Study

Experimental release of an Iberian lynx (Lynx pardinus)

  • Published source details Rodriguez A., Barrios L. & Delibes M. (1995) Experimental release of an Iberian lynx (Lynx pardinus). Biodiversity and Conservation, 4, 382-394.

Actions

This study is summarised as evidence for the following.

Action Category

Provide live natural prey to captive mammals to foster hunting behaviour before release

Action Link
Terrestrial Mammal Conservation

Rehabilitate injured, sick or weak mammals

Action Link
Terrestrial Mammal Conservation
  1. Provide live natural prey to captive mammals to foster hunting behaviour before release

    A study in 1991–1992 in a shrubland and grassland site in Sierra Morena, Spain (Rodriguez et al. 1995) found that a rehabilitated Iberian lynx Lynx pardinus that was provided with live natural prey to foster hunting behaviour survived at least three months after release. The lynx was still alive at least 93 days after release, and locations of the radio-collar suggested it had established a 220 ha territory. On 6 July 1991, a wounded male Iberian lynx kitten (approximately four months old, weighing 2.0 kg) was brought into captivity. The wounds were treated and after 43 days the lynx was moved to a 5 × 5 m outdoor enclosure. The lynx was initially fed dead prey but, after 15 days in the enclosure, it was given live rabbits Oryctolagus cuniculus. After 112 days the animal (weight = 4.9 kg) was fitted with a radio-collar and moved to a 1-ha enclosure where 100 live rabbits had been released. After 83 days in this enclosure, on 2 March 1992, the animal (weight = 6.0 kg) was released in a pine stand, 9 km from where it was originally found. It was monitored daily until the collar dropped off.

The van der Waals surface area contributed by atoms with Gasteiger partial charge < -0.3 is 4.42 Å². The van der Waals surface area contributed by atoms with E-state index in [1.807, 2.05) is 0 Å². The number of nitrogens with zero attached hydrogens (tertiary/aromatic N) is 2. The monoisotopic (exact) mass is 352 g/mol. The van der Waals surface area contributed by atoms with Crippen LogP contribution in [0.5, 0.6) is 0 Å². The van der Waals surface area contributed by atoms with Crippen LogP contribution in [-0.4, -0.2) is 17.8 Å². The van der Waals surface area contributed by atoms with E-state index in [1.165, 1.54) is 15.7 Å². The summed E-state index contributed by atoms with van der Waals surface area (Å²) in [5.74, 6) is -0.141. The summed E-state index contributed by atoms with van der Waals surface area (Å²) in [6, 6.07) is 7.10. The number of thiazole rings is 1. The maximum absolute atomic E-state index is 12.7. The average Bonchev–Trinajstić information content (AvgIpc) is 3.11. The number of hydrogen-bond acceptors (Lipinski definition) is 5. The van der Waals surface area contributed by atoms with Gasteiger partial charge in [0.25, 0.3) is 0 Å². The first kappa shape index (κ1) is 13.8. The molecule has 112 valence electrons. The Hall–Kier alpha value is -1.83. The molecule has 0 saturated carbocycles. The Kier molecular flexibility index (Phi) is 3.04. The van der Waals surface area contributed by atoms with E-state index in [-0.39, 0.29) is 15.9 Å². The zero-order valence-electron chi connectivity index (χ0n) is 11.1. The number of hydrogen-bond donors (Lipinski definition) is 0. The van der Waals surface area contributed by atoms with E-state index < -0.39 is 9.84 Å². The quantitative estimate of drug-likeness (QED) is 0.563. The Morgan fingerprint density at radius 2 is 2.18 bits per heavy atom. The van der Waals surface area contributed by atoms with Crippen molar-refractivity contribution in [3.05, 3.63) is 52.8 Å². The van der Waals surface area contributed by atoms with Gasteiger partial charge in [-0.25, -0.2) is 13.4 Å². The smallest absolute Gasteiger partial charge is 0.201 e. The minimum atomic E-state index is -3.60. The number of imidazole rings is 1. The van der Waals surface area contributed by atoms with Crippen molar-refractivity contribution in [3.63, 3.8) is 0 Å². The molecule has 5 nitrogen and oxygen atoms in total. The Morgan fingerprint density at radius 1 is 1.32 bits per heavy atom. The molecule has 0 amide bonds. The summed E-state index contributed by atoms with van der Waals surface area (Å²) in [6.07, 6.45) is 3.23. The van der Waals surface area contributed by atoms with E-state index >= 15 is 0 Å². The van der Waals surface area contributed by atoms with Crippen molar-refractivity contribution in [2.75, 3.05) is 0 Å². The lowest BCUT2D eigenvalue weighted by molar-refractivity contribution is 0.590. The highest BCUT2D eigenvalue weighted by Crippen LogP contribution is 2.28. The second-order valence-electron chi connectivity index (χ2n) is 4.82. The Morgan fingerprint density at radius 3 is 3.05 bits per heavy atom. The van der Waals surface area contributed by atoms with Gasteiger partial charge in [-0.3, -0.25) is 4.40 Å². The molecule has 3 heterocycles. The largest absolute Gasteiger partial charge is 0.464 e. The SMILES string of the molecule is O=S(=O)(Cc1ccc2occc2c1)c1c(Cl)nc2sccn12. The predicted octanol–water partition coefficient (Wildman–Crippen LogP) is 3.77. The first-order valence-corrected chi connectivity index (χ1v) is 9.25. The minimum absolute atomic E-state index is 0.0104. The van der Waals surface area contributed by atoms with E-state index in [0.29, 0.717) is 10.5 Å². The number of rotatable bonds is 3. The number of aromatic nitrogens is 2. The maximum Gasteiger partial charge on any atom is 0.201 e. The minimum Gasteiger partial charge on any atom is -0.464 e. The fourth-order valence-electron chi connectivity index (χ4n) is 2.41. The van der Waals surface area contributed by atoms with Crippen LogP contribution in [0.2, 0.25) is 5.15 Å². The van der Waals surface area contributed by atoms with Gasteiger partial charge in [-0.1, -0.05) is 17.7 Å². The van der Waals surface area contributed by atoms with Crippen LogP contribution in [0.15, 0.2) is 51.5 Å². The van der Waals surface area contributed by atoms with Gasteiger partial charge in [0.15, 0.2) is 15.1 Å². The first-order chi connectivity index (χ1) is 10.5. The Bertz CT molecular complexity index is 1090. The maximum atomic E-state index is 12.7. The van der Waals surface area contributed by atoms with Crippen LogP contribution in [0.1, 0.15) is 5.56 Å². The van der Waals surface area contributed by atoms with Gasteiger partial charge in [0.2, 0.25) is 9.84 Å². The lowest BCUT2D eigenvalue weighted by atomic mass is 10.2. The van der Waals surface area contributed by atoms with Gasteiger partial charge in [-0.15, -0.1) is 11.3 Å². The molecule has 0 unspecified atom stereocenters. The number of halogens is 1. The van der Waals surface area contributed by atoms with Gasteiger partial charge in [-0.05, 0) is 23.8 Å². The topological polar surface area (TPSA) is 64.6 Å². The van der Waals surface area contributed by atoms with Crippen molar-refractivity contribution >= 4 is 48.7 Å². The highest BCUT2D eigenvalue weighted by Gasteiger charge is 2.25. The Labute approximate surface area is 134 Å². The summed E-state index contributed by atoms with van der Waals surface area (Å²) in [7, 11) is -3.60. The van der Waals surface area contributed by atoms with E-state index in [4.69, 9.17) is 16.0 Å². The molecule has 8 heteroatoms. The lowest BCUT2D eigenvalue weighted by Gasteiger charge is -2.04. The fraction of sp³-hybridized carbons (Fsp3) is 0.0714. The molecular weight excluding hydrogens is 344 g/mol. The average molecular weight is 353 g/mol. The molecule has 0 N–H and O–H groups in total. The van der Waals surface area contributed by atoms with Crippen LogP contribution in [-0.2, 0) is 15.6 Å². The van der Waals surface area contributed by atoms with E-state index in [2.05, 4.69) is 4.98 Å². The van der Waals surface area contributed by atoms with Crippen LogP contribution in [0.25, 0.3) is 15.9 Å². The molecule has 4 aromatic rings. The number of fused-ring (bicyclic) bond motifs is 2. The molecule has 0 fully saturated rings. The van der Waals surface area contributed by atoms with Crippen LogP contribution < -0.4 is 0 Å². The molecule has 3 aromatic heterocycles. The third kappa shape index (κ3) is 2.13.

(Summarised by: Ricardo Rocha)

  2. Rehabilitate injured, sick or weak mammals

    A study in 1991–1992 in a shrubland and grassland site in Sierra Morena, Spain (Rodriguez et al. 1995) found that a rehabilitated Iberian lynx Lynx pardinus survived at least three months after release back into the wild. The lynx was still alive at least 93 days after release, and radio-collar fixes suggested it had established a 220 ha territory. On 6 July 1991, a wounded male Iberian lynx kitten (approximately four months old, weighing 2 kg) was brought into captivity with superficial wounds and a fractured femur. The wounds were treated and the animal was kept in a small cage with padded walls. After 43 days, it was moved to a 5 × 5-m outdoor enclosure where it was fed European rabbits Oryctolagus cuniculus for 112 days. After this, the animal (weight 4.9 kg) was fitted with a radio-collar and moved to a 1-ha enclosure with natural vegetation and wild rabbits. After 83 days in this enclosure, on 2 March 1992, the animal (weight 6.0 kg) was released in a pine stand, 9 km from where it was originally found. It was monitored daily until the radio-collar fell off.

    (Summarised by: Ricardo Rocha)

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